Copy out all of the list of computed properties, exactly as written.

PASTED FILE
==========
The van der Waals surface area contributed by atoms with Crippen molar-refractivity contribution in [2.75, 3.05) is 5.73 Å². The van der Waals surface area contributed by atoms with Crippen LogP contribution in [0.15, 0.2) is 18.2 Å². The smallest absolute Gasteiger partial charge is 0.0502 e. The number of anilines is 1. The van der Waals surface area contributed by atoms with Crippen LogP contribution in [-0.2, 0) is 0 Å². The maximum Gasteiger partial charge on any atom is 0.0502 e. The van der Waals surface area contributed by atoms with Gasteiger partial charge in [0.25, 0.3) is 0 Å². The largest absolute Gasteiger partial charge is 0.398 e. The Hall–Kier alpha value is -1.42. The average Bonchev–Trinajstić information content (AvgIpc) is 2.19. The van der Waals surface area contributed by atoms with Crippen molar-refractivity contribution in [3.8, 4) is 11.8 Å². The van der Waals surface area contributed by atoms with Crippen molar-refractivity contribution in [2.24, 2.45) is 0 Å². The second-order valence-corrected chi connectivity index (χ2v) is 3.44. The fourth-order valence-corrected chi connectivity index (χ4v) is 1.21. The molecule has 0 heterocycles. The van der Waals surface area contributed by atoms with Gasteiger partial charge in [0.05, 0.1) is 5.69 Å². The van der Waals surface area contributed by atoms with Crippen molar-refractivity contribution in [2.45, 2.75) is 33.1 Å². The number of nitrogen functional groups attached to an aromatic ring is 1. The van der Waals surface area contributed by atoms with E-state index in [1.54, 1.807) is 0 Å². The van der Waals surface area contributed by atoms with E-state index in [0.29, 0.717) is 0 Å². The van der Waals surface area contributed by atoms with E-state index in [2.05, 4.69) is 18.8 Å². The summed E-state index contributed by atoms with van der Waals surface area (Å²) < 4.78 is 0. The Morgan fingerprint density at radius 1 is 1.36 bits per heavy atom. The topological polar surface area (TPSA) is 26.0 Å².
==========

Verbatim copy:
The van der Waals surface area contributed by atoms with Crippen molar-refractivity contribution in [2.75, 3.05) is 5.73 Å². The van der Waals surface area contributed by atoms with Crippen LogP contribution in [0.15, 0.2) is 18.2 Å². The smallest absolute Gasteiger partial charge is 0.0502 e. The number of anilines is 1. The van der Waals surface area contributed by atoms with Crippen LogP contribution in [-0.2, 0) is 0 Å². The maximum Gasteiger partial charge on any atom is 0.0502 e. The van der Waals surface area contributed by atoms with Gasteiger partial charge in [0.25, 0.3) is 0 Å². The largest absolute Gasteiger partial charge is 0.398 e. The Hall–Kier alpha value is -1.42. The average Bonchev–Trinajstić information content (AvgIpc) is 2.19. The van der Waals surface area contributed by atoms with Crippen molar-refractivity contribution in [3.8, 4) is 11.8 Å². The van der Waals surface area contributed by atoms with Crippen molar-refractivity contribution in [2.24, 2.45) is 0 Å². The second-order valence-corrected chi connectivity index (χ2v) is 3.44. The fourth-order valence-corrected chi connectivity index (χ4v) is 1.21. The molecule has 0 heterocycles. The van der Waals surface area contributed by atoms with Gasteiger partial charge in [0.05, 0.1) is 5.69 Å². The van der Waals surface area contributed by atoms with Crippen molar-refractivity contribution in [2.45, 2.75) is 33.1 Å². The number of nitrogen functional groups attached to an aromatic ring is 1. The van der Waals surface area contributed by atoms with E-state index in [1.54, 1.807) is 0 Å². The van der Waals surface area contributed by atoms with E-state index in [0.29, 0.717) is 0 Å². The van der Waals surface area contributed by atoms with E-state index in [2.05, 4.69) is 18.8 Å². The summed E-state index contributed by atoms with van der Waals surface area (Å²) < 4.78 is 0. The Morgan fingerprint density at radius 1 is 1.36 bits per heavy atom. The topological polar surface area (TPSA) is 26.0 Å².